# Centripetal acceleration and outward motion?

I'm in my first year of physics and I'm having trouble understanding some aspects of centripetal force.

When someone is spinning rapidly on, say, an amusement park ride, they tend to be pushed outward the faster they go. Is this the tangential velocity? Or does it involve a different aspect of uniform circular motion? And if so, how do I calculate it?

EDIT: I know basic equations such as Centripetal acceleration = velocity squared / the radius, and the velocity = the circumference / the time to complete 1 revolution.
And this is only homework related insofar as I will understand it better; I'm not seeking an easy answer.

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The centripetal force is a force directed toward the center of rotation. It is a necessary condition for an object to move in a circular path, because objects would prefer to move in straight lines. It is something added to the system, such as a rope, a gravitational attraction or whatever. The act of moving in a circle doesn't produce the centripetal acceleration, the centripetal acceleration causes things to move in a circle.

What you're describing is a centrifugal force, the reason things want to fly off of an spinning disk for example. This is called a "pseudo force" because there's nothing actually pulling or pushing the object, it's an effect of inertia and has to do with the fact that a rotating object is not in an inertial reference frame. I wouldn't worry too much about this for now, you'll cover it in great detail when you take an upper level course in classical mechanics.

Thank you for the clarification. Would you mind explaining how it works for me, though? For example, if someone is in a ride spinning at a certain speed, how fast would they be moving outwards?

EDIT: Would centrifugal force effectively be an opposition to centripetal force, balancing out the inward force so the path remains circular?

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EDIT: Would centrifugal force effectively be an opposition to centripetal force, balancing out the inward force so the path remains circular?

Hi guys, I'm not formaly educated in this very interesting topic. Would I be correct in saying that the force is not in oppostion but rather tangental to, so that the path remains circular. I appoligize if I am futher confusing the OP.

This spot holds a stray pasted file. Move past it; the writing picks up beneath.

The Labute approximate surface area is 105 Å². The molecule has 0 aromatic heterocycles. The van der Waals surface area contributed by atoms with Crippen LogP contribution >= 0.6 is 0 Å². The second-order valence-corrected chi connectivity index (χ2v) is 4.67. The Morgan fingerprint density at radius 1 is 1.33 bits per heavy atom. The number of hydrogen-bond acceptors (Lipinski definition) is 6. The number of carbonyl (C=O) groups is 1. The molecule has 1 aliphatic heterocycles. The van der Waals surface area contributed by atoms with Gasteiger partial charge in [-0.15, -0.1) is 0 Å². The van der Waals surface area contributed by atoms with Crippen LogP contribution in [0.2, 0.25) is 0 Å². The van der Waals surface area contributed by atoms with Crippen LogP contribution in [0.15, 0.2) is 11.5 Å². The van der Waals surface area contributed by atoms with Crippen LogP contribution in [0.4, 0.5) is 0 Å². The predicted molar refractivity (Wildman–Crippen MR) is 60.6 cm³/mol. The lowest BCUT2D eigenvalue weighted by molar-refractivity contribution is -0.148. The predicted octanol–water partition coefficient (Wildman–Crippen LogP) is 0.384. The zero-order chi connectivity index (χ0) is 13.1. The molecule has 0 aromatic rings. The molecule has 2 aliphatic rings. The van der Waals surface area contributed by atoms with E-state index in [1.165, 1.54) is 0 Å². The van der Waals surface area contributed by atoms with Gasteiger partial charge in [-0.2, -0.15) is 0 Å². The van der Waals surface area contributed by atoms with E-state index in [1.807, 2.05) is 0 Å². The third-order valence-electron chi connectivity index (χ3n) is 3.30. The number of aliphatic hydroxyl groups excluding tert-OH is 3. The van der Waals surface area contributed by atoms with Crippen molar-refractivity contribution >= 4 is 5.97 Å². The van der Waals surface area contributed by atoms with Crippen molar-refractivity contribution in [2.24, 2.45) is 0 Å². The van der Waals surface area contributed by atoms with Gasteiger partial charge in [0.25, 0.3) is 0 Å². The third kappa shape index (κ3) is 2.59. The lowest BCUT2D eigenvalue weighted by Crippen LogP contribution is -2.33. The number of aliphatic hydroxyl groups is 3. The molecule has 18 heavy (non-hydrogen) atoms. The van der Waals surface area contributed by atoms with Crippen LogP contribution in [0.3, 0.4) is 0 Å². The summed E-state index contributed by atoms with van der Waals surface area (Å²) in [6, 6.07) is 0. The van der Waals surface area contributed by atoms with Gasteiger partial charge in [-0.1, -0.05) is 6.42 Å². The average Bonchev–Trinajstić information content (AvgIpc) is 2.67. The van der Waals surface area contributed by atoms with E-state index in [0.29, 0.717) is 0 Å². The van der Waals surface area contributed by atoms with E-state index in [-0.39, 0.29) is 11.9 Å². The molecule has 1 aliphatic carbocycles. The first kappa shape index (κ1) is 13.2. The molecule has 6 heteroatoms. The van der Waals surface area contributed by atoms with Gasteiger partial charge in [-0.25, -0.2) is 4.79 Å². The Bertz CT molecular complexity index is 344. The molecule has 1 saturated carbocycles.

A.T.
EDIT: Would centrifugal force effectively be an opposition to centripetal force, balancing out the inward force so the path remains circular?
When all forces balance each other, the motion cannot be circular, the velocity vector must be constant.

In the non-rotating reference frame where the path is circular there is only the centripetal force. It is not balanced, so there is centripetal acceleration: the velocity vector changes direction.

In the co-rotating non-inertial reference frame where the object is static the centripetal force is balanced by the inertial centrifugal force. So the velocity vector is constant (zero).

See:
http://en.wikipedia.org/wiki/Centrifugal_force_(rotating_reference_frame)

A.T.
Would I be correct in saying that the force is not in oppostion but rather tangental to,
No. Centrifugal force is in opposition to centripetal.

I'm confused. How does centrifugal force factor in to uniform circular motion? Is it equal but opposite centripetal? If someone is spinning so that there are 20 N of centripetal force, does that mean there are -20 N of centrifugal force?

A.T.
Is it equal but opposite centripetal?
It is opposite to centripetal. The magnitude depends on the rotation of the reference frame, not the centripetal force.

If someone is spinning so that there are 20 N of centripetal force, does that mean there are -20 N of centrifugal force?
Only in the rotating frame where that someone is at rest. Did you read the wiki?